Skills Press Line Operator - Rubber Products Manufacturing near Québec (QC)

Find out what skills you typically need to work as a press line operator - rubber products manufacturing in Canada. These skills are applicable to all Rubber processing machine operators and related workers (NOC 9423).

Expertise

People working in this occupation usually apply the following skill set.

  • Set up, operate and tend machinery used for mixing, calendering, extruding, moulding and curing rubber materials or rubber products
  • Check and monitor product quality
  • Lay out and prepare rubber materials for assembly
  • Operate machines or equipment to cut, shape, splice, fit and cement rubber materials to form rubber parts or finished rubber products
  • Operate finishing machines or equipment to trim, grind or buff rubber products into final form
  • Inspect finished rubber products for defects and conformance to specifications and quality standards
  • Affix seal or tags to approved products
  • Make minor adjustments or repairs to products
  • Adjusting machinery and equipment to proper settings
  • Mark and re-route defective products for repair or recycle
  • Load or feed rubber, pigments, filler, oil and chemicals into machines

Skills and knowledge

The following skills and knowledge are usually required in this occupation.

Essential skills

See how the 9 essential skills apply to this occupation.

Reading
  • Read technical information on chemical labels to understand which chemicals best bind different grades of rubber to aluminum. (1)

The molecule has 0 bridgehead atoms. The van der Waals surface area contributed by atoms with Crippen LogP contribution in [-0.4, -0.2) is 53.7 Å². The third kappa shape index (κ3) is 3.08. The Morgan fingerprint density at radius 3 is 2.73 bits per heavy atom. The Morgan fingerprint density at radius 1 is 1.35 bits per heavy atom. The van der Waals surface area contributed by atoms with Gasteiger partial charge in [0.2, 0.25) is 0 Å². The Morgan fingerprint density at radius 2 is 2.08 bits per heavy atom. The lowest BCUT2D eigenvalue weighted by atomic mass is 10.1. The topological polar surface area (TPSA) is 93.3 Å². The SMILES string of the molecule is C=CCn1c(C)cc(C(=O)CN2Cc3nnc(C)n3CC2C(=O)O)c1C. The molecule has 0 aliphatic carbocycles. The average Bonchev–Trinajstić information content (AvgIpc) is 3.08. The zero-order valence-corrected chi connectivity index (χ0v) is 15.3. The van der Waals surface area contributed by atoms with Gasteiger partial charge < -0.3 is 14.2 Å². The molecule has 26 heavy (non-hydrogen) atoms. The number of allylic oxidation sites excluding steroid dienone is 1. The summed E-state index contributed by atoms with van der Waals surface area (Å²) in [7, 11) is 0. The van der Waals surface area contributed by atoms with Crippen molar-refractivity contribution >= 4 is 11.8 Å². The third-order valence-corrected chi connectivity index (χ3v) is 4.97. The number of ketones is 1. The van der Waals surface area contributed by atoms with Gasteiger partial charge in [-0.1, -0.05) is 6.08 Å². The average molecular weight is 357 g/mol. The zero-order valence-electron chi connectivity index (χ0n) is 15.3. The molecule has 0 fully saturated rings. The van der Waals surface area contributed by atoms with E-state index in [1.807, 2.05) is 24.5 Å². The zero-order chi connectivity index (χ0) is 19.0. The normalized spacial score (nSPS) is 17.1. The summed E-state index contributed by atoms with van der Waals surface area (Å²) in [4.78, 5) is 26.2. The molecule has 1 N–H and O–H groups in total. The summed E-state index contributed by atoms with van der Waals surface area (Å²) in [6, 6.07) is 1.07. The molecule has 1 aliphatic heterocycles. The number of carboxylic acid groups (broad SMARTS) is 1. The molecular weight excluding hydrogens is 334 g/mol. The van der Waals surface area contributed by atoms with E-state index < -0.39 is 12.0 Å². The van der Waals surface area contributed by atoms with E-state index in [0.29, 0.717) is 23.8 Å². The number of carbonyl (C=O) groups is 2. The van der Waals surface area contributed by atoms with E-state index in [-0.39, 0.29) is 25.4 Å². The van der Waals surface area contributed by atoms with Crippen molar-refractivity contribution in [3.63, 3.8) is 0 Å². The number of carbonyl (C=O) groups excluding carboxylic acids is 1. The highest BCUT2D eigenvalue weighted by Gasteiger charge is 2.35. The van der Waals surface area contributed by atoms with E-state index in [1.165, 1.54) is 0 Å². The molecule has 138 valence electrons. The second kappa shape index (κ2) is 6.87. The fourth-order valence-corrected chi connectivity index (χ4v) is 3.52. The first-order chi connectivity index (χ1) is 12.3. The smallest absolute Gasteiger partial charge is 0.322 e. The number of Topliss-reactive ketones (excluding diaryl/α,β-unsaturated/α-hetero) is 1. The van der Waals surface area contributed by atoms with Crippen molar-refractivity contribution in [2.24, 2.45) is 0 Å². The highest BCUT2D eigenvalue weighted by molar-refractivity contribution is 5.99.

• Read memos on bulletin boards. (2)
  • May read letters of complaints outlining faults in processes or products. (2)
  • May read bulletins outlining new equipment safety information. (2)
  • Read Material Safety Data Sheets (MSDS) to be informed about the safe handling, storage and disposal of hazardous inks and solvents. (3)
  • Read machinist handbooks for instructions on lathing aluminum and rubber and how to cut angles and grooves, operate machinery and identify and fix minor problems. (3)
Document use
  • Read labels on materials, products, gauges and machines. (1)
  • Complete time and production sheets, showing days and hours worked and jobs completed. (1)
  • Read invoices including the customer's name, job specifications and deadlines. (2)
  • Read recipes of ingredients to mix. (2)
  • Read tire rejection reports which indicate reasons for rejecting tires. (2)
  • May refer to charts of exposure rates for different types of materials. (2)
  • Complete sample reports, filling out the lot number, colour, production time, weight and material used for each product sample. (2)
  • May read tables in machinist handbooks indicating lathe settings and mathematical calculations to set up machines correctly. (3)
  • Read blueprints to determine the depth, width, angle and placement of grooves on rubber coated aluminum wheels, building and grinding requirements for rubber rolls or dimensions of wheels to be built. (3)
  • Read assembly drawings when repairing, assembling or maintaining machines. (3)
  • Read schematic drawings of machines to obtain information about valves. (3)
Writing
  • Take messages for co-workers or record order information from customers. (1)
  • Write notes to themselves to keep track of tasks to accomplish. (1)
  • Write notes to supervisors or mechanics about machine malfunctions or safety problems (1)
  • Write production reports which outline the time taken to complete processes and the weight of materials. (1)
  • Complete sales orders recording the number of items ordered, the price and the delivery date and fill out shipping documents for couriers when mailing products to customers. (1)